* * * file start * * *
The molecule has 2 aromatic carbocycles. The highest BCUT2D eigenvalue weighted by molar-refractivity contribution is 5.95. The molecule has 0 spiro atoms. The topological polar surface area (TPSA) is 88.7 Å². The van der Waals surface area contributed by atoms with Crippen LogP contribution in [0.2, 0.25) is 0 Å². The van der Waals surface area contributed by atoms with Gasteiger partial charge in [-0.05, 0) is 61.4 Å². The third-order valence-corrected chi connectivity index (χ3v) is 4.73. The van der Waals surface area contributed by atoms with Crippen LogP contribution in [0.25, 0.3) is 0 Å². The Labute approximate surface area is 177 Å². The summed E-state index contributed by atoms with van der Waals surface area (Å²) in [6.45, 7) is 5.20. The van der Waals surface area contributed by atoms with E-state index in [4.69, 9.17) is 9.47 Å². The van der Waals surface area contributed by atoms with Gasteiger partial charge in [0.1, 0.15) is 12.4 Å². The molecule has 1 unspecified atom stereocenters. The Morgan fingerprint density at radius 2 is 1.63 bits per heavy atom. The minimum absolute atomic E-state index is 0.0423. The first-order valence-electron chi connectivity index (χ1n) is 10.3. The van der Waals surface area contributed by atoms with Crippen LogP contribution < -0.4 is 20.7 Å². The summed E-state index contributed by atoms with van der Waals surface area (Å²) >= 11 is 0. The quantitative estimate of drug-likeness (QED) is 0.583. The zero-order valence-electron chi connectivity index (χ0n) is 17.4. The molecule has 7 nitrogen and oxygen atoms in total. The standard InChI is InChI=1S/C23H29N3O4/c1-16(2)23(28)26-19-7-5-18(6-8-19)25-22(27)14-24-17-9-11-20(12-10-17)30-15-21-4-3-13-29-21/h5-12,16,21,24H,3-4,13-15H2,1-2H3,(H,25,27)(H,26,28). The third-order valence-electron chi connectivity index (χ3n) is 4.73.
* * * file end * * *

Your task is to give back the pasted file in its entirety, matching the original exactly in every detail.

The molecule has 2 aromatic carbocycles. The highest BCUT2D eigenvalue weighted by molar-refractivity contribution is 5.95. The molecule has 0 spiro atoms. The topological polar surface area (TPSA) is 88.7 Å². The van der Waals surface area contributed by atoms with Crippen LogP contribution in [0.2, 0.25) is 0 Å². The van der Waals surface area contributed by atoms with Gasteiger partial charge in [-0.05, 0) is 61.4 Å². The third-order valence-corrected chi connectivity index (χ3v) is 4.73. The van der Waals surface area contributed by atoms with Crippen LogP contribution in [0.25, 0.3) is 0 Å². The Labute approximate surface area is 177 Å². The summed E-state index contributed by atoms with van der Waals surface area (Å²) in [6.45, 7) is 5.20. The van der Waals surface area contributed by atoms with E-state index in [4.69, 9.17) is 9.47 Å². The van der Waals surface area contributed by atoms with Gasteiger partial charge in [0.1, 0.15) is 12.4 Å². The molecule has 1 unspecified atom stereocenters. The Morgan fingerprint density at radius 2 is 1.63 bits per heavy atom. The minimum absolute atomic E-state index is 0.0423. The first-order valence-electron chi connectivity index (χ1n) is 10.3. The van der Waals surface area contributed by atoms with Crippen LogP contribution < -0.4 is 20.7 Å². The summed E-state index contributed by atoms with van der Waals surface area (Å²) >= 11 is 0. The quantitative estimate of drug-likeness (QED) is 0.583. The zero-order valence-electron chi connectivity index (χ0n) is 17.4. The molecule has 7 nitrogen and oxygen atoms in total. The standard InChI is InChI=1S/C23H29N3O4/c1-16(2)23(28)26-19-7-5-18(6-8-19)25-22(27)14-24-17-9-11-20(12-10-17)30-15-21-4-3-13-29-21/h5-12,16,21,24H,3-4,13-15H2,1-2H3,(H,25,27)(H,26,28). The third-order valence-electron chi connectivity index (χ3n) is 4.73.